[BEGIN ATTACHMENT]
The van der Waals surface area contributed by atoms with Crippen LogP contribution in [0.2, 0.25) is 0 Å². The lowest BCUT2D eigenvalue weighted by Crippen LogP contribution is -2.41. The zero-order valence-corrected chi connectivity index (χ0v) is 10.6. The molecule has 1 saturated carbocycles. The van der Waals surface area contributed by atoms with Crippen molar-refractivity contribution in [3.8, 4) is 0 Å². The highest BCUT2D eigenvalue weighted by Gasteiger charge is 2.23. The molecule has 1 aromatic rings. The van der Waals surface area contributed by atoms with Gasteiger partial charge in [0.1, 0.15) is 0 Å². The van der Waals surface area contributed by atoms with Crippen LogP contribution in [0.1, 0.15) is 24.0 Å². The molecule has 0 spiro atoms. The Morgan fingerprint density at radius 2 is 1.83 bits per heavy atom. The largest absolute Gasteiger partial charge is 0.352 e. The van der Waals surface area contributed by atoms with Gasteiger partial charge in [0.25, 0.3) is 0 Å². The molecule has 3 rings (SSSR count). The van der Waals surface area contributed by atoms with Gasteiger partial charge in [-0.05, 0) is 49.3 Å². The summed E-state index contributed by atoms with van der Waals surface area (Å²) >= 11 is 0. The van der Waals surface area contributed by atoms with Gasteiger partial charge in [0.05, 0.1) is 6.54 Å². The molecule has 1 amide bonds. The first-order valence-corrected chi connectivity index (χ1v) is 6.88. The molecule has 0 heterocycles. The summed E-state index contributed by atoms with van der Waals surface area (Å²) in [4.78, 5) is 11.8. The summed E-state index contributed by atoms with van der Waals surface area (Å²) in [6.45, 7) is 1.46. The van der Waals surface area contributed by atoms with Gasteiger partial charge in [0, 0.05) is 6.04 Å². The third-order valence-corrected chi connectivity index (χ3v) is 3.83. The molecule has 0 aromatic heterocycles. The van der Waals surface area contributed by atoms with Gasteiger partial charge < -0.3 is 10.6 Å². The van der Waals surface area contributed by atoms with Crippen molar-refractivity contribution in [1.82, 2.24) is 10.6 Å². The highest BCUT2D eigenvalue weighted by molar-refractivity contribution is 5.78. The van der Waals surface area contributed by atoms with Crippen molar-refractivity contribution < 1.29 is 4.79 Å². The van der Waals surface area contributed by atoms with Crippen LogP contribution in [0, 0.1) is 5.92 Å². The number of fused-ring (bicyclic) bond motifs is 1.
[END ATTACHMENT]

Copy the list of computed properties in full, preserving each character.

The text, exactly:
The van der Waals surface area contributed by atoms with Crippen LogP contribution in [0.2, 0.25) is 0 Å². The lowest BCUT2D eigenvalue weighted by Crippen LogP contribution is -2.41. The zero-order valence-corrected chi connectivity index (χ0v) is 10.6. The molecule has 1 saturated carbocycles. The van der Waals surface area contributed by atoms with Crippen molar-refractivity contribution in [3.8, 4) is 0 Å². The highest BCUT2D eigenvalue weighted by Gasteiger charge is 2.23. The molecule has 1 aromatic rings. The van der Waals surface area contributed by atoms with Gasteiger partial charge in [0.1, 0.15) is 0 Å². The van der Waals surface area contributed by atoms with Crippen LogP contribution in [0.1, 0.15) is 24.0 Å². The molecule has 0 spiro atoms. The Morgan fingerprint density at radius 2 is 1.83 bits per heavy atom. The largest absolute Gasteiger partial charge is 0.352 e. The van der Waals surface area contributed by atoms with Gasteiger partial charge in [0.25, 0.3) is 0 Å². The molecule has 3 rings (SSSR count). The van der Waals surface area contributed by atoms with Gasteiger partial charge in [-0.05, 0) is 49.3 Å². The summed E-state index contributed by atoms with van der Waals surface area (Å²) >= 11 is 0. The van der Waals surface area contributed by atoms with Gasteiger partial charge in [0.05, 0.1) is 6.54 Å². The molecule has 1 amide bonds. The first-order valence-corrected chi connectivity index (χ1v) is 6.88. The molecule has 0 heterocycles. The summed E-state index contributed by atoms with van der Waals surface area (Å²) in [4.78, 5) is 11.8. The summed E-state index contributed by atoms with van der Waals surface area (Å²) in [6.45, 7) is 1.46. The van der Waals surface area contributed by atoms with Gasteiger partial charge in [0, 0.05) is 6.04 Å². The third-order valence-corrected chi connectivity index (χ3v) is 3.83. The molecule has 0 aromatic heterocycles. The van der Waals surface area contributed by atoms with Gasteiger partial charge < -0.3 is 10.6 Å². The van der Waals surface area contributed by atoms with Crippen molar-refractivity contribution in [1.82, 2.24) is 10.6 Å². The highest BCUT2D eigenvalue weighted by molar-refractivity contribution is 5.78. The van der Waals surface area contributed by atoms with Crippen molar-refractivity contribution < 1.29 is 4.79 Å². The van der Waals surface area contributed by atoms with Crippen LogP contribution in [0, 0.1) is 5.92 Å². The number of fused-ring (bicyclic) bond motifs is 1.